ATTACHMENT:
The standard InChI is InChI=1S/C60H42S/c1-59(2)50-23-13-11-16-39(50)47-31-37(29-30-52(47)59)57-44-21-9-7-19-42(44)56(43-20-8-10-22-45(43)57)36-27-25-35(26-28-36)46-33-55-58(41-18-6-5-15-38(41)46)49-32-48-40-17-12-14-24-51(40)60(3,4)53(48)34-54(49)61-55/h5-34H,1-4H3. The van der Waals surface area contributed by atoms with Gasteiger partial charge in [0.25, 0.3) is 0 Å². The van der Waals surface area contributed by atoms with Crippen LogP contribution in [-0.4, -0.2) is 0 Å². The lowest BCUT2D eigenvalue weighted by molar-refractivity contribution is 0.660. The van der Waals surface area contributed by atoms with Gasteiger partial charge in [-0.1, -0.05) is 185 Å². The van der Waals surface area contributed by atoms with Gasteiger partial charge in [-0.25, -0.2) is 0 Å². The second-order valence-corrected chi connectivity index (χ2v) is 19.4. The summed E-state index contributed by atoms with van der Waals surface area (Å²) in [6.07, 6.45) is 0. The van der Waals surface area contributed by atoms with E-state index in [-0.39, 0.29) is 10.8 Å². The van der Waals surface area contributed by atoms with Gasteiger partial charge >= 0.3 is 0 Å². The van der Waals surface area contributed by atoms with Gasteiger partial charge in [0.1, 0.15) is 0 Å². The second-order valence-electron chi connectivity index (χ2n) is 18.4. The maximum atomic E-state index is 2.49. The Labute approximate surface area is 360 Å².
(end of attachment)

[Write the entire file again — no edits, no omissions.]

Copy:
The standard InChI is InChI=1S/C60H42S/c1-59(2)50-23-13-11-16-39(50)47-31-37(29-30-52(47)59)57-44-21-9-7-19-42(44)56(43-20-8-10-22-45(43)57)36-27-25-35(26-28-36)46-33-55-58(41-18-6-5-15-38(41)46)49-32-48-40-17-12-14-24-51(40)60(3,4)53(48)34-54(49)61-55/h5-34H,1-4H3. The van der Waals surface area contributed by atoms with Gasteiger partial charge in [0.25, 0.3) is 0 Å². The van der Waals surface area contributed by atoms with Crippen LogP contribution in [-0.4, -0.2) is 0 Å². The lowest BCUT2D eigenvalue weighted by molar-refractivity contribution is 0.660. The van der Waals surface area contributed by atoms with Gasteiger partial charge in [-0.1, -0.05) is 185 Å². The van der Waals surface area contributed by atoms with Gasteiger partial charge in [-0.25, -0.2) is 0 Å². The second-order valence-corrected chi connectivity index (χ2v) is 19.4. The summed E-state index contributed by atoms with van der Waals surface area (Å²) in [6.07, 6.45) is 0. The van der Waals surface area contributed by atoms with E-state index in [-0.39, 0.29) is 10.8 Å². The van der Waals surface area contributed by atoms with Gasteiger partial charge >= 0.3 is 0 Å². The van der Waals surface area contributed by atoms with Gasteiger partial charge in [0.1, 0.15) is 0 Å². The second-order valence-electron chi connectivity index (χ2n) is 18.4. The maximum atomic E-state index is 2.49. The Labute approximate surface area is 360 Å².